Of course, nice looking GPS maps mean little if they don't come with route guidance to match. And while no device I've seen generates ideal driving directions 100 per cent of the time, the RoadMate fares pretty well.

It doesn't simply select the shortest path or the one with the highest speed limits, but instead smartly mingles both based on your driving preferences (you can elect to use or avoid freeways, toll roads, and u-turns, and select from several suggested routes). A couple of brow-furrowing suggestions aside – like diverting up to a highway several kilometers north of my Toronto neighbourhood on one trip into the city – I found most of the routes suggested matched those that I'd have chosen myself.

Also helpful: Automatic lane assistance, which reliably kept me between the proper lines while speeding along Southern Ontario's junction-laden freeways. And I'm convinced that the subscription-free traffic alert system – which provides real-time updates on potential delays via green and red icons in the bottom left corner of the screen (just tap them to call up additional details) – has saved me suffering hours of gridlock. Its arrival time estimates, which take into consideration traffic, are spot-on more often than not.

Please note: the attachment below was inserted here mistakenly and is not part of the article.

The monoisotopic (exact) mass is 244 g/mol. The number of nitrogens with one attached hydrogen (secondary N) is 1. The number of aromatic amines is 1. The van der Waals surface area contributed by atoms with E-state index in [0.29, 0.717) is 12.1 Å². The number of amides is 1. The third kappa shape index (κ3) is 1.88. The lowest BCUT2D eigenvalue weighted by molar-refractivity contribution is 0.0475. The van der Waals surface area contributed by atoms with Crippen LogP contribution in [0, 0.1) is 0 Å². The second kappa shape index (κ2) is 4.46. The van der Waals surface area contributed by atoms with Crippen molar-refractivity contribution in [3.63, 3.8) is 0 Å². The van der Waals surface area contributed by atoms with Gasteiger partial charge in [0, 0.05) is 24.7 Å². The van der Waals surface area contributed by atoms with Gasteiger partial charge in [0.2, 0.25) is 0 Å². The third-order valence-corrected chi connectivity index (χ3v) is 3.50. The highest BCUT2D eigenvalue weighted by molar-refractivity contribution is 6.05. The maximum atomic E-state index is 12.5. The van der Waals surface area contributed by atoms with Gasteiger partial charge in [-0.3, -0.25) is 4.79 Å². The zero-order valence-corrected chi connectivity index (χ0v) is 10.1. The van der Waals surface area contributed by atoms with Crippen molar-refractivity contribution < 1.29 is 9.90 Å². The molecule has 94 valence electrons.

Obviously, I have little need of navigation assistance in most of my daily travels, but noting its dependability in routes I know well gave me the confidence to trust its guidance in unfamiliar areas. During a brief jaunt south of the border, I had no hesitation relinquishing navigation to the RoadMate, and it efficiently guided me through streets I had never before travelled with video and audio cues delivered well in advance of any turns.